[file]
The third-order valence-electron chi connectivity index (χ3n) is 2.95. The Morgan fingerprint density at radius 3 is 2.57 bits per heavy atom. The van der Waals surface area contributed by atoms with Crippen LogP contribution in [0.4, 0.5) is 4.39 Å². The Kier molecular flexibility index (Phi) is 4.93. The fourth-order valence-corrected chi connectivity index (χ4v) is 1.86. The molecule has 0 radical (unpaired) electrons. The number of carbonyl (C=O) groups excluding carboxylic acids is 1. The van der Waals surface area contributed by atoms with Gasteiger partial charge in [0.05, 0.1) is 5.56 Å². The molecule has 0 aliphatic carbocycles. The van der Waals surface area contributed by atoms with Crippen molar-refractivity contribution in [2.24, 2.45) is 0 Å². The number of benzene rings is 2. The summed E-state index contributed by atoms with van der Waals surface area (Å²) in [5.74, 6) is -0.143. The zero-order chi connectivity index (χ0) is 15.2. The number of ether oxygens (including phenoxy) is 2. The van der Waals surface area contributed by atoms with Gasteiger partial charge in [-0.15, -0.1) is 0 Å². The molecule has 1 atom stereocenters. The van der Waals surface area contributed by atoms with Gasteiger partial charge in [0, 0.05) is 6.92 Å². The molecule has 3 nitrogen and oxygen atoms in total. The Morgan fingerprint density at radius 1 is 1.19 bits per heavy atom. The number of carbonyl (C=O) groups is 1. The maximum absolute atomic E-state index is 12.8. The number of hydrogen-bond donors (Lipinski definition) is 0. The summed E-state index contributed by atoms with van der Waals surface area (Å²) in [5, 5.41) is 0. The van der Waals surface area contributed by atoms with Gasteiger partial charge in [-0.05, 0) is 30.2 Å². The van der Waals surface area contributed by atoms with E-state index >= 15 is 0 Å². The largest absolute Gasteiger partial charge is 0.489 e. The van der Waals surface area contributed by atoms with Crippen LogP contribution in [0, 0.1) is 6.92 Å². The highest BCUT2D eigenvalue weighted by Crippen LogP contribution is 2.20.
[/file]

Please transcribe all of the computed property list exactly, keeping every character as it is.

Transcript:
The third-order valence-electron chi connectivity index (χ3n) is 2.95. The Morgan fingerprint density at radius 3 is 2.57 bits per heavy atom. The van der Waals surface area contributed by atoms with Crippen LogP contribution in [0.4, 0.5) is 4.39 Å². The Kier molecular flexibility index (Phi) is 4.93. The fourth-order valence-corrected chi connectivity index (χ4v) is 1.86. The molecule has 0 radical (unpaired) electrons. The number of carbonyl (C=O) groups excluding carboxylic acids is 1. The van der Waals surface area contributed by atoms with Gasteiger partial charge in [0.05, 0.1) is 5.56 Å². The molecule has 0 aliphatic carbocycles. The van der Waals surface area contributed by atoms with Crippen molar-refractivity contribution in [2.24, 2.45) is 0 Å². The number of benzene rings is 2. The summed E-state index contributed by atoms with van der Waals surface area (Å²) in [5.74, 6) is -0.143. The zero-order chi connectivity index (χ0) is 15.2. The number of ether oxygens (including phenoxy) is 2. The van der Waals surface area contributed by atoms with Gasteiger partial charge in [-0.15, -0.1) is 0 Å². The molecule has 1 atom stereocenters. The van der Waals surface area contributed by atoms with Gasteiger partial charge in [0, 0.05) is 6.92 Å². The molecule has 3 nitrogen and oxygen atoms in total. The Morgan fingerprint density at radius 1 is 1.19 bits per heavy atom. The number of carbonyl (C=O) groups is 1. The maximum absolute atomic E-state index is 12.8. The number of hydrogen-bond donors (Lipinski definition) is 0. The summed E-state index contributed by atoms with van der Waals surface area (Å²) in [5, 5.41) is 0. The van der Waals surface area contributed by atoms with Gasteiger partial charge in [-0.05, 0) is 30.2 Å². The van der Waals surface area contributed by atoms with E-state index >= 15 is 0 Å². The largest absolute Gasteiger partial charge is 0.489 e. The van der Waals surface area contributed by atoms with Crippen LogP contribution in [0, 0.1) is 6.92 Å². The highest BCUT2D eigenvalue weighted by Crippen LogP contribution is 2.20.